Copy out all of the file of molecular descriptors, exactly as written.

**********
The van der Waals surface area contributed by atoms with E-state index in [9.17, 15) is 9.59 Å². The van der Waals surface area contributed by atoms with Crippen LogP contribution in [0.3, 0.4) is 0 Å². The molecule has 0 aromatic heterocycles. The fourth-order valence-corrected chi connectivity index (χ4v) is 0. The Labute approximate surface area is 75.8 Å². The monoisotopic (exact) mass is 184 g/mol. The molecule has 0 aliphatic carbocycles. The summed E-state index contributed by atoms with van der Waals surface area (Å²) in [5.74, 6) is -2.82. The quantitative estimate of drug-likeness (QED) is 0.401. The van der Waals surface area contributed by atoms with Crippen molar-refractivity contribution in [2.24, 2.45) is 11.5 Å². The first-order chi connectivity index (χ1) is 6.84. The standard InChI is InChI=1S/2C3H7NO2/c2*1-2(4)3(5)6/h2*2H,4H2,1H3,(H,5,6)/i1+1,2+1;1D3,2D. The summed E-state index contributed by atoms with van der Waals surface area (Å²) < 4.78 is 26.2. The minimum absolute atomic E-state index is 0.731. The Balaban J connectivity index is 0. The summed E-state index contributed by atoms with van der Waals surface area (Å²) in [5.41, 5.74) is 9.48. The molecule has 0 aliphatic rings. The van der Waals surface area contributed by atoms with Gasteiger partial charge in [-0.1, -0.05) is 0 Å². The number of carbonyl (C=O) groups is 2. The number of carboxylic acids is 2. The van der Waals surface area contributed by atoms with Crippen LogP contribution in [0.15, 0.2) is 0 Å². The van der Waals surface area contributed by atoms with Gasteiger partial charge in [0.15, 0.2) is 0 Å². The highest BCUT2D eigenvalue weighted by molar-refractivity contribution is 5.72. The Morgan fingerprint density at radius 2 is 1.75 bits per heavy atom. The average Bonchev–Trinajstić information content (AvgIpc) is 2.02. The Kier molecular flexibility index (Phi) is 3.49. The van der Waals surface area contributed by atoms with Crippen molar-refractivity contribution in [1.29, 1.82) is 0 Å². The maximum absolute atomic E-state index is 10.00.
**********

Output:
The van der Waals surface area contributed by atoms with E-state index in [9.17, 15) is 9.59 Å². The van der Waals surface area contributed by atoms with Crippen LogP contribution in [0.3, 0.4) is 0 Å². The molecule has 0 aromatic heterocycles. The fourth-order valence-corrected chi connectivity index (χ4v) is 0. The Labute approximate surface area is 75.8 Å². The monoisotopic (exact) mass is 184 g/mol. The molecule has 0 aliphatic carbocycles. The summed E-state index contributed by atoms with van der Waals surface area (Å²) in [5.74, 6) is -2.82. The quantitative estimate of drug-likeness (QED) is 0.401. The van der Waals surface area contributed by atoms with Crippen molar-refractivity contribution in [2.24, 2.45) is 11.5 Å². The first-order chi connectivity index (χ1) is 6.84. The standard InChI is InChI=1S/2C3H7NO2/c2*1-2(4)3(5)6/h2*2H,4H2,1H3,(H,5,6)/i1+1,2+1;1D3,2D. The summed E-state index contributed by atoms with van der Waals surface area (Å²) < 4.78 is 26.2. The minimum absolute atomic E-state index is 0.731. The Balaban J connectivity index is 0. The summed E-state index contributed by atoms with van der Waals surface area (Å²) in [5.41, 5.74) is 9.48. The molecule has 0 aliphatic rings. The van der Waals surface area contributed by atoms with Gasteiger partial charge in [-0.1, -0.05) is 0 Å². The number of carbonyl (C=O) groups is 2. The number of carboxylic acids is 2. The van der Waals surface area contributed by atoms with Crippen LogP contribution in [0.15, 0.2) is 0 Å². The van der Waals surface area contributed by atoms with Gasteiger partial charge in [0.15, 0.2) is 0 Å². The highest BCUT2D eigenvalue weighted by molar-refractivity contribution is 5.72. The Morgan fingerprint density at radius 2 is 1.75 bits per heavy atom. The average Bonchev–Trinajstić information content (AvgIpc) is 2.02. The Kier molecular flexibility index (Phi) is 3.49. The van der Waals surface area contributed by atoms with Crippen molar-refractivity contribution in [1.29, 1.82) is 0 Å². The maximum absolute atomic E-state index is 10.00.